• Amy D

    To Heather:
    Could I ask what “Half” website you wrote about in your story? I am trying to get rid of many things but I’d like some ideas about “Half”. Is that an Ebay website with Half? I searched on Google and found too many to narrow down one…

    I should kick myself and start scanning all my photos and my child’s too. Time to get started!!!

    • Heather

      Yes, Half is Half.com, from eBay. They don’t have as many seller fees as Amazon, which is nice, but I’ve sold more through Amazon so far.

    • not heather (obvious), but i’d guess that she was referencing half.ebay.com. i’ve used it multiple times to sell books, dvds, and video games with great success. definitely look into it!

  • You give me hope with how your daughter has changed! Although our boys have been growing up around minimalism, they still aren’t at a point where they are ready for it. I truly hope they can come to the same turn around your daughter has!

  • Carolyn

    Regarding books: I am learning about minimalism because I had to flee a hidden toxic mold situation in my house. The doctor said I must get rid of all books that “have been opened” – they absorb contamination. It took me a while, but I’ve come to terms with that thought, except for a few things like baby books or my mother’s bible, which I’ll keep in a closed bin. It feels freeing, although we haven’t actually done it tet!

  • Carolyn

    I mean “yet.”

  • Judy

    Amy D. Half.com is affiliated with Ebay..It’s a good place to sell or buy books.

  • Thank you everyone for all the wonderful comments!

  • Cynthia

    Wow, Heather. I really admire your focus and your ability to evacuate on a dime using the 6-p’s. Never heard of them but a good thing to remember when in a panic. On minimalism, enjoy your journey, not just the results. Minimalism is freeing but you learn so much about yourself on the path there. Good luck!

  • Hi Heather, I was really moved to read your story. You sound joyful and really connected with your family, and able to be realistic and objective about your stuff. I completely understand about the books. I just finished writing a post about shopping within my own bookshelves for books to read, as I’d reached the point where I had too many unread books at home to justify going out to buy more. What helped you to let go of the 150?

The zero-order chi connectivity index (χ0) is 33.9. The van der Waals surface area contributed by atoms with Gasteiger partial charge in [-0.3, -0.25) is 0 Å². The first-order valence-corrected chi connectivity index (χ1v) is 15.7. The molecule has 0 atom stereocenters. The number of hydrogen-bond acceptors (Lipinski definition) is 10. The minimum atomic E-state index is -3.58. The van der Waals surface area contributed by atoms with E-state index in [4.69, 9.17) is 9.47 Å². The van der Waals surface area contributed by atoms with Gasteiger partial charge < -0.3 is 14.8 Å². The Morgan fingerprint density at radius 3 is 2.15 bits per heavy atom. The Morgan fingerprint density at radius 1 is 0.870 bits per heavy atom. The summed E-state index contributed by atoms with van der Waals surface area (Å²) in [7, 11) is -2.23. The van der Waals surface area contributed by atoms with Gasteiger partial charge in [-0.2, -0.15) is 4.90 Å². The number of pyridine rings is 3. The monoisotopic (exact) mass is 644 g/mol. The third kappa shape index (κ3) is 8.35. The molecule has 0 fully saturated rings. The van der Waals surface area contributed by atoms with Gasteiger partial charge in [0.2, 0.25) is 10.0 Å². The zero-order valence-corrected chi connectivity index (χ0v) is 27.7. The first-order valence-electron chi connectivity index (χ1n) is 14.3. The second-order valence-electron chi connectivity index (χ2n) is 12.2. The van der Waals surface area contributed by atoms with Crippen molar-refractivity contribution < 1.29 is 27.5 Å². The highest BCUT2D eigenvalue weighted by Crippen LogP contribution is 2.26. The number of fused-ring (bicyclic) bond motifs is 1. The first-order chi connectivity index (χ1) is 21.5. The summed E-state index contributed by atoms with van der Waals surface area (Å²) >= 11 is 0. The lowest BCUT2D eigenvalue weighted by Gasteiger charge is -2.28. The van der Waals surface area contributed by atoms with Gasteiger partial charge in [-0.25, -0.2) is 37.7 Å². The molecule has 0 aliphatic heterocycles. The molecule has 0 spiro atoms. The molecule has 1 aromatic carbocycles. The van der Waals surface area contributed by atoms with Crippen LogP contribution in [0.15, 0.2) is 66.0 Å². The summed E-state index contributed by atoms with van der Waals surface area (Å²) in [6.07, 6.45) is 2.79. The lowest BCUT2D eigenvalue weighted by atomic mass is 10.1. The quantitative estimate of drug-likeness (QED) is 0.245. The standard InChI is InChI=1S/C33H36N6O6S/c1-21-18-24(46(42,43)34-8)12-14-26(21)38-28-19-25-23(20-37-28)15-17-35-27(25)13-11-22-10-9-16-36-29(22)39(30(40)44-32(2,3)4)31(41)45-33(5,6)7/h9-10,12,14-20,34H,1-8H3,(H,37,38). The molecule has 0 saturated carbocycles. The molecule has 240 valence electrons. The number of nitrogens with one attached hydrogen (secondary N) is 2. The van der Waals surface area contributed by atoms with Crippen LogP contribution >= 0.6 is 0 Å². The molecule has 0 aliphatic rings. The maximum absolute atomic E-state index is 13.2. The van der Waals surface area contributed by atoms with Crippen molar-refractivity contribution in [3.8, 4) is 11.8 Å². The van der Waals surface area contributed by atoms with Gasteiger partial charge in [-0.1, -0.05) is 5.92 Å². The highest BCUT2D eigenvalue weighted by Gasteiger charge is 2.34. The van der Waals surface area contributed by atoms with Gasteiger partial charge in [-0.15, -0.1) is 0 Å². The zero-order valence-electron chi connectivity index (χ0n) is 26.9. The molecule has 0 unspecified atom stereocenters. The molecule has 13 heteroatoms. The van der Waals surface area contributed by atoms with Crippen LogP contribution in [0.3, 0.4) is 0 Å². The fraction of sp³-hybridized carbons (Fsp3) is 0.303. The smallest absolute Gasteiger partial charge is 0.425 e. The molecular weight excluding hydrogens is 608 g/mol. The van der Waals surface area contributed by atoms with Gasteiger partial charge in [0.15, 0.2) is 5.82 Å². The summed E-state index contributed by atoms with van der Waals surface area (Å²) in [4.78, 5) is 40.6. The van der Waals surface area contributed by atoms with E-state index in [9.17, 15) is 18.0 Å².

• Nicole

      Hi Kim, it’s not Heather here obviously but I have recently let go of around 300 – 400 books. I realised that alot of the books were there for “just in case” (my kids might like to read them when they grow up, I might like to read them again etc) – so those books went. I also got rid of the books that were for “show” – so people might see how amazingly intelligent I was – how silly so those went. Bunches of favourite authors also went. If I need to read them again, I can order through my library. It has been an extremely freeing and positive process and I was one of those people who lugged around boxes of books for years as we moved and couldn’t ever imagine getting rid of them. It feels like reaching Stage 21 of the Minimalism Journey – it certainly wasn’t the first thing I purged.

      • Thanks Nicole, I find it hard to cull books, but I’ve recently been able to let go of books by an author, even if I had lots of their other books (I felt like I was not keeping a “complete” collection of that author!). You are right, it is tremendously freeing. Thank you so much for your tips. You have inspired me to have another look at my bookcases!

        • Hi Kim and Nicole,
          Yes the books are hard. It’s hard to part with the college textbooks that we spent hundreds of dollars on, it’s hard to part with a collection by a favorite author, it’s hard to part with those classics you know your kids are going to have to read at some point in high school. Which is why I haven’t been able to get rid of those yet. We also have a sizable collection of “show-off” books (Isaac Newton’s Principia, for example, which I have never actually read), too (Nicole, you’re not the only one!). The books we managed to pull out were ones we knew we would never read again or reference again, sometimes they were gifts from others, sometimes ones that just didn’t turn out as well as we thought, several obsolete computer books. The good news is we have just decided to remove an entire bookcase section, so that will have to be another 100 or so. We’ll see how that goes!